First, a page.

Glacier National Park
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Glacier National Park
Backcountry Lakes & Fishing
|Photo Use Guidelines|
The backcountry fishing in Glacier National Park can range from excellent to mediocre at best. The reason for this wide change in the quality of the backcountry fishing is simple - these high mountain lakes lack the fertility and nutrients to spawn large fish. Some lakes, due to this, are completely fishless. Other lakes will have tons of starving little fish that will gulp in your finger if given half the chance.
Yet, some of the backcountry lakes (defined as the lakes where hiking is required to reach them), can provide splendid fishing. And, of course, even if the fishing is just so-so, who cares? After all, the backcountry lakes in Glacier National Park all have one thing in common - and that is incredible scenery in a splendid and unspoiled environment.
Reaching some of the backcountry lakes in Glacier National Park can require quite a bit of effort on the park of the angler. Other lakes are just a simple hour walk or less to reach. As such, before picking out a lake on a map and blindly heading out, make sure you know how much vertical you will be gaining, how long the hike is, and the type of terrain the trail passes through. If you're out of shape or will be carrying a float tube, venturing up to Trout Lake may not be the best of ideas.
If you've never hiked in Glacier Park before, visit our Hiking Glacier National Park section, for detailed information about good hiking practices in the park.
The links below lead to detailed pages that describe the backcountry lakes of Glacier Park that are covered on this site. If you want information about the larger "front country lakes"...or those lakes that you can DRIVE too, visit the Glacier Park Lakes section.
|Photo Use Guidelines|
When fishing in Glacier National Park, a fishing license is NOT required, provided all your fishing is done within the park itself. A Montana fishing license will be required if you plan on fishing in any of the rivers that form the southern and western borders of the park. General park fishing season is from the third Saturday in May, through November 30, with some exceptions.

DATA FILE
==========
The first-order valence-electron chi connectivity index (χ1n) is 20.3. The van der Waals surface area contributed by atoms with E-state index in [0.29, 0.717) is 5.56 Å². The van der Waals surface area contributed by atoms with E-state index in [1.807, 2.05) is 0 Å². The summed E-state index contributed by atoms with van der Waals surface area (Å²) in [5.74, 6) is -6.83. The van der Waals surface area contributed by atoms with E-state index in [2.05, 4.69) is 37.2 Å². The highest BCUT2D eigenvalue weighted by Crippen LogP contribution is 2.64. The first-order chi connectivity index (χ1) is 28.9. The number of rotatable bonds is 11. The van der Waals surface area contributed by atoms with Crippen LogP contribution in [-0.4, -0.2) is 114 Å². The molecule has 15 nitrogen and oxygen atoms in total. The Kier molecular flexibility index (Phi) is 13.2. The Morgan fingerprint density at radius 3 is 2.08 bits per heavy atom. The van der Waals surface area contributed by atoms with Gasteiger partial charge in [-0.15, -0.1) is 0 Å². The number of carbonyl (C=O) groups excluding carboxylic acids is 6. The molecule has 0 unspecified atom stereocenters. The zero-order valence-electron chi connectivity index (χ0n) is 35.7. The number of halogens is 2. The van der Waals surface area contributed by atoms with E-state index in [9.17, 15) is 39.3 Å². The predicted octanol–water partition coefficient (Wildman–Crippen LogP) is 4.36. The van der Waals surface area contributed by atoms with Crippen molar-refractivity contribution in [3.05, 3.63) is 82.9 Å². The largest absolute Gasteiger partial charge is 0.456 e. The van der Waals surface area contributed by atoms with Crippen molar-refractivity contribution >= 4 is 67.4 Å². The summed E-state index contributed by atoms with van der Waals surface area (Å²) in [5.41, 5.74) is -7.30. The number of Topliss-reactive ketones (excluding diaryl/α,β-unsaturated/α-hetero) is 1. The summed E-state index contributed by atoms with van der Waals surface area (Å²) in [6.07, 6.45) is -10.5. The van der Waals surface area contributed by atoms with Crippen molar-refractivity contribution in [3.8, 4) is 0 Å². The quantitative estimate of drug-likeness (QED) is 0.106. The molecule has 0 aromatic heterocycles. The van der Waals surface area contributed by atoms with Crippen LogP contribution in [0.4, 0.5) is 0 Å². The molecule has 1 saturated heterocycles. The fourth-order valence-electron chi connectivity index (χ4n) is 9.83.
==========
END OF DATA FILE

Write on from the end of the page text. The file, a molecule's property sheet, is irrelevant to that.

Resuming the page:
While keeping fish is highly discouraged in the park, it is also not illegal. Here are the general fishing limits for Glacier National Park. Be sure to check the latest park fishing regulations for additional regulations:
Daily catch and possession limits will not exceed five (5) fish, including no more than: two (2) cutthroat trout, five (5) burbot (ling), five (5) northern pike, five (5) whitefish, five (5) kokanee salmon, five (5) brook trout, five (5) grayling, five (5) rainbow trout, five (5) lake trout (mackinaw).
Fishing for bull trout is prohibited and any bull trout incidentally caught must be immediately released.
Fish caught in Lower McDonald Creek (from the Quarter Circle Bridge and upstream, extending into Lake McDonald for a radius of 300 feet) must be handled carefully and released immediately to the stream/lake. Only artificial flies or lures with a single hook may be used in Lower McDonald Creek. No fish of any species may be in possession at any time along this stream/lake.
Fish caught in Hidden Lake and outlet must be released, except when closed for spawning.
When cleaning fish,use garbage cans where available for entrail disposal. When cleaning fish in the backcountry, puncture the air bladder, and throw entrails into deep water at least 200 feet from the nearest campsite or trail. Do not bury or burn entrails, as they will attract bears. Why? Keeping fish parts lying around is a wonderful way to invite a Grizzly Bear to dinner!
Overall, Glacier National Park lacks some of the finer backcountry fishing that is found in places such as Yellowstone National Park. However, a few gems do exist, all of which require some effort to reach. For anglers willing to spend the time to get there, they can experience the beauty of fishing a pristine and quite mountain lake while catching fish too.
Hiking Gear & Equipment Guide for Glacier National Park
|Hiking Socks : Guide to Getting the Right Sock for Hiking|
|Rain Jackets : What kind of rain jacket to get for hiking...and why|
|Trekking Poles : Why you should use a Hiking Staff when hiking|